5 Ways to Prevent Identity Theft at the Office

Could you become a victim of theft at the office? Your money may be under lock and key, but workplace thieves may be looking for something even more valuable: your identity.

Preventing Identity Theft at the Office

Identity fraud is more common than ever. And it can start at the office, with pay stubs, personnel files or even trash bins full of personal info for the taking. “We’re comfortable at the workplace, so we leave documents lying around,” says Paul Wing, co-author of Protecting Your Money, Privacy and Identity From Theft, Loss and Misuse. “We think it’s a safe place, but it’s not.” Here’s how to protect yourself:

  • Ask questions. Where is your personal information stored? How long is it kept on file? Is it shredded before it’s discarded?
  • Be coy about what you disclose. Does your boss really need your birthdate? “Be careful not to give out more information than you need to,” says Philippa Lawson, director of the Samuelson-Glushko Can­adian Internet Policy and Public Interest Clinic at the University of Ottawa.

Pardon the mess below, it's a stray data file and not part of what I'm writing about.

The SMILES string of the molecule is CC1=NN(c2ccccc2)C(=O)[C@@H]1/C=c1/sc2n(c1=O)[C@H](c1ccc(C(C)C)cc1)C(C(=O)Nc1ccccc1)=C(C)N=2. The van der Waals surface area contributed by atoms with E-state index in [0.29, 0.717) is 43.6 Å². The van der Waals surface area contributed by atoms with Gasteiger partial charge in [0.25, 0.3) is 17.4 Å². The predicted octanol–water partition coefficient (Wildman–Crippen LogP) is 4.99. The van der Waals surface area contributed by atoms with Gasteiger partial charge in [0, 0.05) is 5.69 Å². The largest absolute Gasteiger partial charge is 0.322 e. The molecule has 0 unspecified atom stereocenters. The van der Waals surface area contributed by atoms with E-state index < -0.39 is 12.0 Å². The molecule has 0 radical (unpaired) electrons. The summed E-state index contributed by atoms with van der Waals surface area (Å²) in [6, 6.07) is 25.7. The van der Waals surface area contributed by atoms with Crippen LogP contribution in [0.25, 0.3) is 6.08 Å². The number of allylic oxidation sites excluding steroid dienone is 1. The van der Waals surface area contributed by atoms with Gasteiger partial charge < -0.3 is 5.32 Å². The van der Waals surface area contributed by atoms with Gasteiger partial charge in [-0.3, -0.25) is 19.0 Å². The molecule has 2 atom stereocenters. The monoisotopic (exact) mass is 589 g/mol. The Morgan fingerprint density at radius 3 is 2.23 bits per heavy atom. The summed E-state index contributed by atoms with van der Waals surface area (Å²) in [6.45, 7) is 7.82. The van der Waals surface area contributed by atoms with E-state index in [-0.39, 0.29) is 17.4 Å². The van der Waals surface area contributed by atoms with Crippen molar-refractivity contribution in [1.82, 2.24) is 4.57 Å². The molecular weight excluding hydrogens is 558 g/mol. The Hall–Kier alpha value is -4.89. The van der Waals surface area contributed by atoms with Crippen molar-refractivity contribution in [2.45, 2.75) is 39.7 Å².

• Leave your personal life at home. Avoid using your office computer, phone or fax for personal transactions such as banking or credit-card purchases. “Minimize the personal things you talk about,” Wing says.
  • Safeguard your stuff. Keep your purse or wallet with you or in a locked drawer, not on a shelf or in a coat pocket: Your SIN card or driver’s license could be copied and put back, and you’d never know.
  • Protect against intruders. If possible, keep your office door locked. Notify security of suspicious strangers. Or ask the intruder why he’s there, says Sgt. Marc Butz of the Quebec provincial police. “If he’s not supposed to be there, he’ll leave.”

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Originally Published in Reader's Digest Canada